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SkyCity runs ruler over Darwin after 'tough year'

SkyCity runs ruler over Darwin after 'tough year'

By Tina Morrison

Oct. 20 (BusinessDesk) - SkyCity Entertainment Group has hinted it may seek an investment partner to help develop its underperforming Darwin business in Australia, and hasn't ruled out a future sale of the asset.

New Zealand's largest casino operator bought the Darwin casino and hotel business from US-based MGM Mirage in 2004 for A$195 million ($230.6 million) including costs and taxes, as part of its Australian expansion following its purchase of Adelaide casino. In its latest financial year, the company wrote down its Darwin investment by A$95 million to A$195 million after it recognised the business had been hurt by increased rivalry from gaming machines in local pubs and clubs over the past two years.

SkyCity's new chief executive Graeme Stephens, who took the helm in April, told the company's annual meeting of shareholders in Auckland today that Darwin had "a tough year" following the Northern Territory decision to allow more gaming in local venues, which resulted in a 75 percent increase in the number of club and pub gaming machines in the casino's catchment area.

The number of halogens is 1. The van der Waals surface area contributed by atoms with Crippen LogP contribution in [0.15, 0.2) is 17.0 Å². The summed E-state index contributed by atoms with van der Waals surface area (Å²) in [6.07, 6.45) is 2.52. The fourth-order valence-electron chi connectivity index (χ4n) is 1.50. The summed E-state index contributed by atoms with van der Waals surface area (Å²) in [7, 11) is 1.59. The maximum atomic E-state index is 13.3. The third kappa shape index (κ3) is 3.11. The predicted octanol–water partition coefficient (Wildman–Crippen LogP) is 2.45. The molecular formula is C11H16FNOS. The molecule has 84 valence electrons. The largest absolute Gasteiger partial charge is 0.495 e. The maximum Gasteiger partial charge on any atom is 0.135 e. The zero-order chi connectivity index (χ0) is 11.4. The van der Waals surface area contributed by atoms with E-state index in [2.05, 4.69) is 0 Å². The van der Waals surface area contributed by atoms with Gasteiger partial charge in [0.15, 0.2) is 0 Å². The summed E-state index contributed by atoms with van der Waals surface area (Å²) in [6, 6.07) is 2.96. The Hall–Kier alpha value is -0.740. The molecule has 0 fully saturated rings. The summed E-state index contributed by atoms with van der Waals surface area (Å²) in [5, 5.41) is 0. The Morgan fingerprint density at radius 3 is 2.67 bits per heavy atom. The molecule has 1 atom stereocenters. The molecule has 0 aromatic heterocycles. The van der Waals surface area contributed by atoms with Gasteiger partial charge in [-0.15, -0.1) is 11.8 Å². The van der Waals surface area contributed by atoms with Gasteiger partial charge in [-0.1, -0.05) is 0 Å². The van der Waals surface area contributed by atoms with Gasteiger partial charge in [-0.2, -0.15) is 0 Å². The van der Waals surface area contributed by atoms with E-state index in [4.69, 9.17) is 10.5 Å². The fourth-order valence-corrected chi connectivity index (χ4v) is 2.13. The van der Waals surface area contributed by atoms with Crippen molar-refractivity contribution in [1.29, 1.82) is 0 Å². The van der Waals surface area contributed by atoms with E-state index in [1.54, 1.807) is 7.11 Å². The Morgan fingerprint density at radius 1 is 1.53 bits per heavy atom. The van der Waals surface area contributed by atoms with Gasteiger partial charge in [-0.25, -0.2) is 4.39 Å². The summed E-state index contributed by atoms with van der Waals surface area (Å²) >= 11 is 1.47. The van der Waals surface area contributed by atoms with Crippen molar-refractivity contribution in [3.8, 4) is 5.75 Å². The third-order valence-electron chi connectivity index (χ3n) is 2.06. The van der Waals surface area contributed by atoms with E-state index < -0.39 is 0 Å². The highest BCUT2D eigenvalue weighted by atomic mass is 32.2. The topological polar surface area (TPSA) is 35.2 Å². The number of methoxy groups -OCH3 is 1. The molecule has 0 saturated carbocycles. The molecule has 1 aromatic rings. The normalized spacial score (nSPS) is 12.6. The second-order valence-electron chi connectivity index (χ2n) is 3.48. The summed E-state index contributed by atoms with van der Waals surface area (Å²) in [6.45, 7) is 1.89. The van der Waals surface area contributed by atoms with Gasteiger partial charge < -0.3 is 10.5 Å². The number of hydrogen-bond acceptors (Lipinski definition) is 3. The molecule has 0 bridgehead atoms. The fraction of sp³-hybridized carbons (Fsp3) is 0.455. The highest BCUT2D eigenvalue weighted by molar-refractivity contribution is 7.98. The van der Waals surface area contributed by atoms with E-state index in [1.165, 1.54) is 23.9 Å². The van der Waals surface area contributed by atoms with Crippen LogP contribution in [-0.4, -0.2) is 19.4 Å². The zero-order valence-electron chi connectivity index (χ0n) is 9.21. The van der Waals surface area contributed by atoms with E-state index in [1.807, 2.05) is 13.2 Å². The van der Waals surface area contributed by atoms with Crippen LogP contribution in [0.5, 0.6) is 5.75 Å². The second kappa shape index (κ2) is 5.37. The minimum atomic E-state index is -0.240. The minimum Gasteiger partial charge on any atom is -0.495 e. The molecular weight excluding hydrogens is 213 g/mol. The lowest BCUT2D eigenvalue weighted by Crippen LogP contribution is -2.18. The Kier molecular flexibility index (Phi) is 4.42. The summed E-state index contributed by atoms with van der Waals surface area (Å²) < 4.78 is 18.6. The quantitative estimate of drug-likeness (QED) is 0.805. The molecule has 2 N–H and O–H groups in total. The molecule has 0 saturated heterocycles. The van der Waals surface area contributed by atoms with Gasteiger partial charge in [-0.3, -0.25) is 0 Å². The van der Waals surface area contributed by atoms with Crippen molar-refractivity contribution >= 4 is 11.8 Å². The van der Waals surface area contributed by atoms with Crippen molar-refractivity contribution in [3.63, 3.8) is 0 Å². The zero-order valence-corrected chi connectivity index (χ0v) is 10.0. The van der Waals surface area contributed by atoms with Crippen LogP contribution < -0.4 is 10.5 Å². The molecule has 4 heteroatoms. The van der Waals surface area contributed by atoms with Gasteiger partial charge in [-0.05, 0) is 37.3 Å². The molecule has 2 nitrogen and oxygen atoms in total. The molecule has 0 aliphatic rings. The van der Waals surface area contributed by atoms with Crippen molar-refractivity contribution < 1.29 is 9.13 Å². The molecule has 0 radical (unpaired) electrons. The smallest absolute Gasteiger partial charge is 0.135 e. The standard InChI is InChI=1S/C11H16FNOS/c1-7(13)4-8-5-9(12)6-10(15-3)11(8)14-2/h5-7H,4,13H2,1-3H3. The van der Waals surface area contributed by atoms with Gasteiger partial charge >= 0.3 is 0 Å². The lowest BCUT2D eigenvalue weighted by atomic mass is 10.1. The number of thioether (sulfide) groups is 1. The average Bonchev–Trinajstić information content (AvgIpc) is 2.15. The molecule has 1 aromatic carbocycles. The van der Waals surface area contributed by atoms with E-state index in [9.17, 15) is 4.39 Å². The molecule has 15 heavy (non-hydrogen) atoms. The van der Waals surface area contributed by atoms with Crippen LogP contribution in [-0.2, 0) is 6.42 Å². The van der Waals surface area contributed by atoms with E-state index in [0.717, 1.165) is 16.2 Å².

Still, he said the Darwin complex had "wonderful facilities" and the company also owned adjacent undeveloped land "which is an opportunity for further resort development".

"Given, however, the regulatory changes I've referred to, SkyCity won't entertain further development of Darwin on its own so we are conducting a strategic review of our options to create shareholder value," he said. "I have been asked whether a sale would be considered. This is obviously always a strategic option, but we are not there yet."

The company's annual accounts reflect the impact of the $99.5 million write-down, with the Darwin business posting an $85.2 million loss before interest and tax from an $22.5 million ebit profit a year earlier.

Stephens noted in his address to shareholders that when assessing development potential, the company is "acutely conscious" of its available debt capacity, the most appropriate use of its capital and deriving an appropriate risk-related return on any investment made. SkyCity is currently funding several major development projects, including the Auckland convention centre, and expects its debt to peak at $1 billion during its 2020 financial year.

The company expects to release a trading update, alongside a broader update on the progress of its major growth projects and key initiatives in mid-November.

SkyCity shares advanced 1.1 percent to $3.85 and have declined 3.1 percent this year.

(BusinessDesk)

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